The Flash - Music to my ears - Alternate review

So I finally watched the musical episode of The Flash, and I do differ slightly from Jeff.  I mean, even though he's a professional tap dancer and singer, he was a bit harsh on this one.  Ha. Ok, so he's not really.  Where was I?  Oh right, my review of the ep.  Was it cheesy? Yes. But I kinda feel like it was meant to be.  I actually enjoyed it, cheesy and all.  But then again I love musicals and singing and dancing and Broadway.  I was a big fan of the tv show SMASH, and also GLEE.  And with some of these actors coming from GLEE, it was pretty cool to see them together again!  I personally loved all their voices, and the dancing number between Grant Gustin and Melissa Benoist was super cute.  I also liked the old timey dialogue and “accents.”  It was cheeky for sure, but a very cute episode for what it’s worth.   I think it was supposed to be a bit out there, because for a superhero show to suddenly pull a musical out, you kind of have to not take it too seriously.  Which I definitely did not.  I admit there really wasn’t a point to the show per se, and it didn’t even move the plot along, other than have a crossover with Supergirl, but I do love when they have crossover episodes.  The casts play well together and have some fun chemistry.  Was it amazing? No. Was it enjoyable and fun to watch?  For the most part, yes; in my opinion.  And of course that last scene where Barry sang to Iris and then proposed? Yes, it brought a tear to my eye.  I mean, c’mon, how cute and sweet was that!  - J. Solo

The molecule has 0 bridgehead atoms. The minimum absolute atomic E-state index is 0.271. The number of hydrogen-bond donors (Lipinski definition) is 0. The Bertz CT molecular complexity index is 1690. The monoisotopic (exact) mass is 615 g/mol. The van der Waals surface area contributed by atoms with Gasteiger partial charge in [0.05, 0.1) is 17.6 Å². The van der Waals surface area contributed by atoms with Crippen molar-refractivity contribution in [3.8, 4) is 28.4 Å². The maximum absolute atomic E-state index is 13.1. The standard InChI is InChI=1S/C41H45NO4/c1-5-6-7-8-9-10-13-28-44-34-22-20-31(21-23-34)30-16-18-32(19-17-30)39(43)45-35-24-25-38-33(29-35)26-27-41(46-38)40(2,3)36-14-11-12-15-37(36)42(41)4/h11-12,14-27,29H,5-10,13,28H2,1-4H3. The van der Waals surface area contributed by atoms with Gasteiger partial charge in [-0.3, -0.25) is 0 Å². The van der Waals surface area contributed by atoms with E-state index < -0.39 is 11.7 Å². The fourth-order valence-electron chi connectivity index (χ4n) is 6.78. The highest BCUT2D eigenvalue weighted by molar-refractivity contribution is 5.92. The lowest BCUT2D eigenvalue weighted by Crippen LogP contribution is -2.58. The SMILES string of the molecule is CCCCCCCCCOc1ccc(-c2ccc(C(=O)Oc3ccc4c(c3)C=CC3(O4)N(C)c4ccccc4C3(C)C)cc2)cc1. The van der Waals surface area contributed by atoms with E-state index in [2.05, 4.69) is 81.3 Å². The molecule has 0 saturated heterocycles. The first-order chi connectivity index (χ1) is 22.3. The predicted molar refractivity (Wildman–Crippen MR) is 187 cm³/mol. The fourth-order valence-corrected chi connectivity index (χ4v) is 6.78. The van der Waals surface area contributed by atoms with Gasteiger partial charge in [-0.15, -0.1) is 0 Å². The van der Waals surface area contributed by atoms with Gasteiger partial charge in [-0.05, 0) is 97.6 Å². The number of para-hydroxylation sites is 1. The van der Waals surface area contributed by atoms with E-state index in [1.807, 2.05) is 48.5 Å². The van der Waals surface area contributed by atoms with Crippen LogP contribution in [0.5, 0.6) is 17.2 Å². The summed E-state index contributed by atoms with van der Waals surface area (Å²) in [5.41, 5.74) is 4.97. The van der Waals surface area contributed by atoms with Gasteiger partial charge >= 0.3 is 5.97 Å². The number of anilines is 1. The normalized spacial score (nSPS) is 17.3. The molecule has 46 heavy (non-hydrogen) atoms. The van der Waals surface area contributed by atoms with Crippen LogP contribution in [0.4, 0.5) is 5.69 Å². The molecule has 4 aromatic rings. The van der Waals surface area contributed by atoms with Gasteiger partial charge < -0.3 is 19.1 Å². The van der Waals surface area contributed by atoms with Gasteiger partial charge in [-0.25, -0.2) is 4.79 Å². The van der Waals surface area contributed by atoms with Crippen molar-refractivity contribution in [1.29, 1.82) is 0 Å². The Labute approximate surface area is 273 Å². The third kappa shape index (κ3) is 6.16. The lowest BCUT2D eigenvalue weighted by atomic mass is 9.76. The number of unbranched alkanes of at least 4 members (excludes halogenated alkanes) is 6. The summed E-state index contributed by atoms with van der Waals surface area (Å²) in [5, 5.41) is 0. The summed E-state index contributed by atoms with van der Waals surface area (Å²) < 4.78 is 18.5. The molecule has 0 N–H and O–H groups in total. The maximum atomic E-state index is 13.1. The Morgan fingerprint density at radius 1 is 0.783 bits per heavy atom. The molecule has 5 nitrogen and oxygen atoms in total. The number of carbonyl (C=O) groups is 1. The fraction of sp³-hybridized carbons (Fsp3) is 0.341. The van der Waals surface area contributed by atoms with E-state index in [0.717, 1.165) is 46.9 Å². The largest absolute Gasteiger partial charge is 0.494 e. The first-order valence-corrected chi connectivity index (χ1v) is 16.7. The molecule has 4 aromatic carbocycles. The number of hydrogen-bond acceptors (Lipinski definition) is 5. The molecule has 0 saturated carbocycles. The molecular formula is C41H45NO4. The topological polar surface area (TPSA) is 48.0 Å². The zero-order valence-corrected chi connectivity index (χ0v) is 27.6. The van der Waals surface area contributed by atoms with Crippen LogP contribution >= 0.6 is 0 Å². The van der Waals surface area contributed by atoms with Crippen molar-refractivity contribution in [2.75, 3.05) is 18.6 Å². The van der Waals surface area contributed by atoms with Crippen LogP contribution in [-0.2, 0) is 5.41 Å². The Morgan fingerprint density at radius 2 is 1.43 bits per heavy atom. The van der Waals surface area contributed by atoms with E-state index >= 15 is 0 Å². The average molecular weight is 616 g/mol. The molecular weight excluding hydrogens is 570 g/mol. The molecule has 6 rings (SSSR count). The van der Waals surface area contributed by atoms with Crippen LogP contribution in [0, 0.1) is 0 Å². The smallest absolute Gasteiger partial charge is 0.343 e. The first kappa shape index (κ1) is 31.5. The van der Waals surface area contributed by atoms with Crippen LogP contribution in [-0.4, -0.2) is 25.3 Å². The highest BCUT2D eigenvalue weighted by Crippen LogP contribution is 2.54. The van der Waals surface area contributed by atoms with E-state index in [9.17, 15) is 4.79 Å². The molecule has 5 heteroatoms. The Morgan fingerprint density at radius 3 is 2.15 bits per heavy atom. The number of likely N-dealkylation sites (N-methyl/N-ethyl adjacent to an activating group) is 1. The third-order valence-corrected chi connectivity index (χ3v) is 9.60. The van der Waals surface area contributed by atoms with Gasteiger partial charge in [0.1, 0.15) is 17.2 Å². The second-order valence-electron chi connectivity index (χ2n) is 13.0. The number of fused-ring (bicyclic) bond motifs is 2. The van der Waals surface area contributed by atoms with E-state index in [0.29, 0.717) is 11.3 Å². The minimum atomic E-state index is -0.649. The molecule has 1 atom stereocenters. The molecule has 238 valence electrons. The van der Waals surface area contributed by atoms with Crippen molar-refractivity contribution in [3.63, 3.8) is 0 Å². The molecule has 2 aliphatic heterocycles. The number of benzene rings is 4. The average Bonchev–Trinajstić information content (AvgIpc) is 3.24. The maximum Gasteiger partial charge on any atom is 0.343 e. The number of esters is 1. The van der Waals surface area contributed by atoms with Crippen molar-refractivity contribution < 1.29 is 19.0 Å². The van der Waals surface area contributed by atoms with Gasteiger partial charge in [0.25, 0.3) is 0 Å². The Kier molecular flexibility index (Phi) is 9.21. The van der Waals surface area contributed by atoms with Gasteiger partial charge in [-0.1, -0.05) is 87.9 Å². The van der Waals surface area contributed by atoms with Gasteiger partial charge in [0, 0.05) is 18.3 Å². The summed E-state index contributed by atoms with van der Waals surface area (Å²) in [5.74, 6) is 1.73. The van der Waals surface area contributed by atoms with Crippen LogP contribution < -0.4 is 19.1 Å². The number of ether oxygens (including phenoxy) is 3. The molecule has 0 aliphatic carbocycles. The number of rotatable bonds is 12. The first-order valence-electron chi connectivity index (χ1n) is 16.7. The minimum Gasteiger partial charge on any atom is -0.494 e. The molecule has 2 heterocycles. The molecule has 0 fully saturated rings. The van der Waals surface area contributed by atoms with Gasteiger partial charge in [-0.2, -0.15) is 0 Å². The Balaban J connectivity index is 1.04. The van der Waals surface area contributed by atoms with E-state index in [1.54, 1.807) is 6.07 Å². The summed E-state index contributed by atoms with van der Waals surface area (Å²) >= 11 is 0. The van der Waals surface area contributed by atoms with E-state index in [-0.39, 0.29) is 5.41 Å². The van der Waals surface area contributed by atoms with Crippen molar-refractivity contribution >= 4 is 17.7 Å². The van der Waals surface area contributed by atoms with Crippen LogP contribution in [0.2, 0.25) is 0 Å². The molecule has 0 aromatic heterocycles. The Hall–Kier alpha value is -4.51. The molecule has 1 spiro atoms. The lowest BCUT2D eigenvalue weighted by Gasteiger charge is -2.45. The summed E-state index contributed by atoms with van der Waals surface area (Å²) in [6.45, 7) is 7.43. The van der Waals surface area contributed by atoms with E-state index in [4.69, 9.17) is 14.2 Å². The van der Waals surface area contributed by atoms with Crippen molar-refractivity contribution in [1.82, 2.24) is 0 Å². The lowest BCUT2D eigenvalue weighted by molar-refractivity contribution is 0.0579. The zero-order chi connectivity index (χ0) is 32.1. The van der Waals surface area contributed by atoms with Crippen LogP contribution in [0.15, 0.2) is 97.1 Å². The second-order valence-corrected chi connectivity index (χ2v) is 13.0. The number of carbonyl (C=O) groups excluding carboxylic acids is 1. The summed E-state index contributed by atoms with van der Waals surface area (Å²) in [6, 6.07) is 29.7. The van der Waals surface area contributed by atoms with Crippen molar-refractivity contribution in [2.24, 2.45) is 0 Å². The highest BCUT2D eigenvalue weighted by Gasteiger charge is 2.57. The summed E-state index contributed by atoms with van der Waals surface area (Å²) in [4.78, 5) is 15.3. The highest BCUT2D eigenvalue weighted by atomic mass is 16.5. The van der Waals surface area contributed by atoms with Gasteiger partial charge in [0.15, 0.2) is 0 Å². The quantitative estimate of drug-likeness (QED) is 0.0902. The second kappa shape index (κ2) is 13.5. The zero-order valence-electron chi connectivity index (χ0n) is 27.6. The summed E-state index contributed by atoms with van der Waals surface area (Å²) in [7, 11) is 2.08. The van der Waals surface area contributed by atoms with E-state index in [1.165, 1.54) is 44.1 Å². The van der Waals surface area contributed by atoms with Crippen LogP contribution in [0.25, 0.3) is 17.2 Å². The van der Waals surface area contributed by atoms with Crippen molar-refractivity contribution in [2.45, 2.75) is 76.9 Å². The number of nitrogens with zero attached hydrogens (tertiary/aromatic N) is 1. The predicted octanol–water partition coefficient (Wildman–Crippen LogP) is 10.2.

Flash -ep. 17 Duet - Musical thoughts

Ok, I know what you might be thinking. The Flash is on hiatus until April 25th and that musical episode was two weeks ago, so what gives? This is more about how this season is starting to run off the rails, and I worry that with failing ratings and inconsistent storylines it could happen faster than we might expect.  First and foremost, I’m a big fan of the Flash; Grant Gustin is fantastic, his supporting cast is funny and effusive, especially Cisco, as they bring a steady dose of character and heart to each episode. Unfortunately as Flash has progressed each season they have grown increasingly plotty, repetitious, predictable and at times overly schmaltzy. I get that it’s the CW and they have to, for whatever reason, contain varying degrees of smolder and teen drama for that phantom teen audience that ritualistically watches all of their shows, but this season they have taken it to new heights. The episode before the highly anticipated MUSICAL EPISODE featured Barry having to go get Kid Flash (Wally West) from his prison in the Speed Force, which he accomplishes after varying degrees of tests and the convenient arrival of the Flash from Earth 3, Jay Garrick, who willingly sacrifices himself to stay in order to free Wally. All of this was fine, great episode until the end when Barry decides to put his relationship with Iris on hold because he has to focus on…defeating Savitar? What? That whole conversation seemed really contrived and the whole reason Iris was mad at him from a previous episode was she learned that Barry only proposed to her because he was trying to change the future in which Savitar kills her, but he clearly still wants to marry her. So what is this all about? I’ve been confused by the manufactured anger from Iris on that one. Then I realized that this was just a giant set-up for the next episode 17, "Duet", a team-up with Supergirl who is, no surprise also having relationship issues. In my mind this was already off to a bad start.